This is going to be a busy season for me, In early March I will be presenting a paper on Jonathan Edwards and Latino Theology out at Southwestern Baptist Theological Seminary, then in the middle of March I am going to Liberia to help make prescription glasses for people in rural areas in addition to leading some trainings for pastors and leaders in a church planting network, then I will wrap up the busy season by presenting a paper on Jonathan Edwards and intra-Trinitarian violence at ETS Farwest in Pasadena on April 11th. Here is the abstract for that paper:
“The Son in the Hands of a Violent God?”
Assessing Trinitarian Violence in Jonathan Edwards’s Covenant of Redemption
Christopher G. Woznicki
Eternity Bible College
Due to his hellfire and brimstone sermon “Sinners in the Hands of an Angry God” Jonathan Edwards has gained a reputation for portraying God as angry and violent. Although in recent literature most accusations of divine violence have been leveled against penal substitution, these accusations could also be made against what Edwards calls “The Covenant of Redemption.” In this paper I intend to examine these accusations and answer the question: “Is the Covenant of Redemption in Jonathan Edwards’s Trinitarian theology a form of violence by the Father against the Son?” I argue that the Covenant of Redemption does not meet the necessary and sufficient conditions for a violent act, thus accusations of divine violence cannot be leveled against Edwards’ conception of the Covenant of Redemption.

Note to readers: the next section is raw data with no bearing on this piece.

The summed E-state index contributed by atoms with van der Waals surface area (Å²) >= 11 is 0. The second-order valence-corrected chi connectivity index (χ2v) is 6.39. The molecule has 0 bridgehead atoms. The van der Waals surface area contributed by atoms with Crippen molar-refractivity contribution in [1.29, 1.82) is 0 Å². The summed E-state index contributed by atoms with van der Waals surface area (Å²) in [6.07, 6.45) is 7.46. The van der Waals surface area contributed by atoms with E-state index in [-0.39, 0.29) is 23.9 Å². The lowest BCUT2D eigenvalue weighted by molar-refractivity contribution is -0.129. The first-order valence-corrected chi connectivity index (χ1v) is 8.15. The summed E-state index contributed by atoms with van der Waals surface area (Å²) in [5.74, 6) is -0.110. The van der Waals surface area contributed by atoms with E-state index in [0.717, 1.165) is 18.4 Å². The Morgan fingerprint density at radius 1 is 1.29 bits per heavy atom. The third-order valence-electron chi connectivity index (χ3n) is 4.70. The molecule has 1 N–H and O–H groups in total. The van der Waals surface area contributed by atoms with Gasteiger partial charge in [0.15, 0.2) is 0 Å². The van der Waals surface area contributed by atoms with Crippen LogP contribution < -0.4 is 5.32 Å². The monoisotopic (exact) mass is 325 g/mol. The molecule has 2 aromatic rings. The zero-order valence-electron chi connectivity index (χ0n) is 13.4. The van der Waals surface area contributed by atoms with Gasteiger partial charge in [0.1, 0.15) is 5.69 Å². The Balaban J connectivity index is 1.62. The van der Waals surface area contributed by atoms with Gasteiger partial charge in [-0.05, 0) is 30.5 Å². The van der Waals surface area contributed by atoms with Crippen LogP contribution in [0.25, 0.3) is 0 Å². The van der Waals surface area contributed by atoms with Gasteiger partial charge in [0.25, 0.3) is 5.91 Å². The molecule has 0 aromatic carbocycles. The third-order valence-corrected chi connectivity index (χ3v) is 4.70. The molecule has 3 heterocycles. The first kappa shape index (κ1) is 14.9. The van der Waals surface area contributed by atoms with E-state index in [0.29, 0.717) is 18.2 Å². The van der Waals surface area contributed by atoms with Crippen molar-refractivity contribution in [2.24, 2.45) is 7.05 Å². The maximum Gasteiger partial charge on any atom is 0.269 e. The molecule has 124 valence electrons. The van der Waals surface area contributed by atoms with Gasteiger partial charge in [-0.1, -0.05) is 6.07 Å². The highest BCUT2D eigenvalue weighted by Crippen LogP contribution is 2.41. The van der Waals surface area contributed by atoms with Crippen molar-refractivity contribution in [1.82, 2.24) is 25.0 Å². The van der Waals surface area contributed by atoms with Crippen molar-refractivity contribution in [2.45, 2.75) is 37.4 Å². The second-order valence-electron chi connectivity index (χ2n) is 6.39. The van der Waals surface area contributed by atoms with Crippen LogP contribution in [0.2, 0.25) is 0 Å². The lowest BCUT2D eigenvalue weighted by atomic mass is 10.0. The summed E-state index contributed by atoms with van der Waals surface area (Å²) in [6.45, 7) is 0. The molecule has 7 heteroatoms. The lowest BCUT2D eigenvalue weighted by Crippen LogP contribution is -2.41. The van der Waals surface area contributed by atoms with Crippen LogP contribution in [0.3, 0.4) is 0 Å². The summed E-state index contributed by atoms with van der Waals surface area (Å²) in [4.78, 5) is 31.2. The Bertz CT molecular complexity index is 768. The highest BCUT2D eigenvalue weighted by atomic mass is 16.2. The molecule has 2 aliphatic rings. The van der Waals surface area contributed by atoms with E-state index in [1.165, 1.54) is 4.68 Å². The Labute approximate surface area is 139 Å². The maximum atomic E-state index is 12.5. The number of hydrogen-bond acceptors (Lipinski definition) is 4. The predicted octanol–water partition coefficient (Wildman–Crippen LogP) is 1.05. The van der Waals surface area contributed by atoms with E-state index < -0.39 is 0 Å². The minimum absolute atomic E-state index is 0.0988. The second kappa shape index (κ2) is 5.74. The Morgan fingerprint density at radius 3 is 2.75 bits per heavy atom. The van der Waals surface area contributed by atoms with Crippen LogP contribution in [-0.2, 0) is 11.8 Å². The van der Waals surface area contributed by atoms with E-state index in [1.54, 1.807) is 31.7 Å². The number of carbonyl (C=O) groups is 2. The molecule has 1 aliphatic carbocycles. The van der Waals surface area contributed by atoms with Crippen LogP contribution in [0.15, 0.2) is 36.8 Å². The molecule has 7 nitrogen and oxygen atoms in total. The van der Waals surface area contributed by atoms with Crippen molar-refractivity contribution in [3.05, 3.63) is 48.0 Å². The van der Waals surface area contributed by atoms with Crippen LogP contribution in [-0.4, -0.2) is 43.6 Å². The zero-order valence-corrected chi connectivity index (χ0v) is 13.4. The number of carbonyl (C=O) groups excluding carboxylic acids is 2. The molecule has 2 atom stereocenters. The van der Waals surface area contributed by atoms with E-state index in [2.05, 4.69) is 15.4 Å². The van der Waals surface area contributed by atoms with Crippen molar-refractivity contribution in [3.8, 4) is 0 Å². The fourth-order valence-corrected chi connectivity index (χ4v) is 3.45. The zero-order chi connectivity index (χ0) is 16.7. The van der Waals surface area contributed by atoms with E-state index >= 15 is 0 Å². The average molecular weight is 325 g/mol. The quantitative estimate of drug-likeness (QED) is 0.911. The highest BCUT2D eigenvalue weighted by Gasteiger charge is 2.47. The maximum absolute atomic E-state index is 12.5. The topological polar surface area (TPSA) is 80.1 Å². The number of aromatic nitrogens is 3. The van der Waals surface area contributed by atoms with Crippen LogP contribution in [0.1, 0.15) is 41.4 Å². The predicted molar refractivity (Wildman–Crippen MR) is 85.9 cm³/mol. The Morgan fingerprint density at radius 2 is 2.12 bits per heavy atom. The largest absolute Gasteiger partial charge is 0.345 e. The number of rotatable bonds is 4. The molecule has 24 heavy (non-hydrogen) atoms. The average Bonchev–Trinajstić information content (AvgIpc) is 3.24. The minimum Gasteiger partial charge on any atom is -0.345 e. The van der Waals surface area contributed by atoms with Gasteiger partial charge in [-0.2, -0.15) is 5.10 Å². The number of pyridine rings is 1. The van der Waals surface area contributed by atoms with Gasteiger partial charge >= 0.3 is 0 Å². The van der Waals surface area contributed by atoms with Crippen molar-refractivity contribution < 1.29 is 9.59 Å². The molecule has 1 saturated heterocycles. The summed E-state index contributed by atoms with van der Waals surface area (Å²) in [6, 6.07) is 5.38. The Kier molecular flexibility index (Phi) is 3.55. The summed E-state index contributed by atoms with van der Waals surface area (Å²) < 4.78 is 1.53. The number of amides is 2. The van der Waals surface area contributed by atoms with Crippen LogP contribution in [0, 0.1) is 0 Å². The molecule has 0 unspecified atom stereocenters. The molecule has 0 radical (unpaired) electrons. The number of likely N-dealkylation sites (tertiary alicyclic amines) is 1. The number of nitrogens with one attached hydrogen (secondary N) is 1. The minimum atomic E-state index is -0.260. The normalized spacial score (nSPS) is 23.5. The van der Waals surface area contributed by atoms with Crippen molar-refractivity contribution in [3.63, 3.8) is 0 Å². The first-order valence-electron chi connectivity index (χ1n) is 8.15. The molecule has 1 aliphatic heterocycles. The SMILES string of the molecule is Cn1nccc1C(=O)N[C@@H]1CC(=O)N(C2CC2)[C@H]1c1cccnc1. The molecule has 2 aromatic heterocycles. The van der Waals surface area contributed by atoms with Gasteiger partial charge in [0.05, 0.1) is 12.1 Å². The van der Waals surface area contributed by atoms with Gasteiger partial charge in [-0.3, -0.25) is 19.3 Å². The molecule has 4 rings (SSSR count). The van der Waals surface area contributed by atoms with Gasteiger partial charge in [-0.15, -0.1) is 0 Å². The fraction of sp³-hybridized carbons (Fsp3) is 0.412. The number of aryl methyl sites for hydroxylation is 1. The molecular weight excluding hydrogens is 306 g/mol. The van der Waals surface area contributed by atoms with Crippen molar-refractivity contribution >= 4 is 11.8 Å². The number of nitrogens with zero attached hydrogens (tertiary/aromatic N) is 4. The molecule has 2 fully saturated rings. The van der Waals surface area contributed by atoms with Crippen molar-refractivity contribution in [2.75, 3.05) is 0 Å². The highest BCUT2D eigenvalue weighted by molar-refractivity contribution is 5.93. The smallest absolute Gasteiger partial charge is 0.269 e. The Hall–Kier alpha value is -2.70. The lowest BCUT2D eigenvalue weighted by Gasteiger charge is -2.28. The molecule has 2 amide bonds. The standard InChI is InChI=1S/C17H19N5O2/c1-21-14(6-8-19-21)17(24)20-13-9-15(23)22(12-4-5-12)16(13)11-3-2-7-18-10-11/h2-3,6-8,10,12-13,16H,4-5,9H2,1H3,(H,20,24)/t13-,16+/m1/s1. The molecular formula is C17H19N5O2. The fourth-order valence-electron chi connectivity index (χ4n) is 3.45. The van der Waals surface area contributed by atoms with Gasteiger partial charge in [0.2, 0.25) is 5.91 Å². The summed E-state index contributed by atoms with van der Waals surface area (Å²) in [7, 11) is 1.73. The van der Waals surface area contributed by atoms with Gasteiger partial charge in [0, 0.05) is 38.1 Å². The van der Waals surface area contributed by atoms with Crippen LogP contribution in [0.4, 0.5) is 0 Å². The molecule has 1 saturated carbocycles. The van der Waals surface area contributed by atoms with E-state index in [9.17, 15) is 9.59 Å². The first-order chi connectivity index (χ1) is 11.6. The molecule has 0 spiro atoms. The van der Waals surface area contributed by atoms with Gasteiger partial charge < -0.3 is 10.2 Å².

Beginning by setting out the necessary and sufficient conditions for a violent act, namely coercion and harm, this paper turns to Edwards’s primary treatise on the Trinity and the Covenant of Redemption: “Observations Concerning the Scripture Economy of the Trinity and the Covenant of Redemption.” By examining Edwards’s understanding of 1) the ontological relations between the persons of the Trinity, 2) the economy of the immanent Trinity, and 3) the economy of the Trinity in the Covenant of Redemption it becomes clear that this covenant does not meet the necessary and sufficient conditions for violence. Thus Edwards is not guilty of placing the son in the hands of a violent God.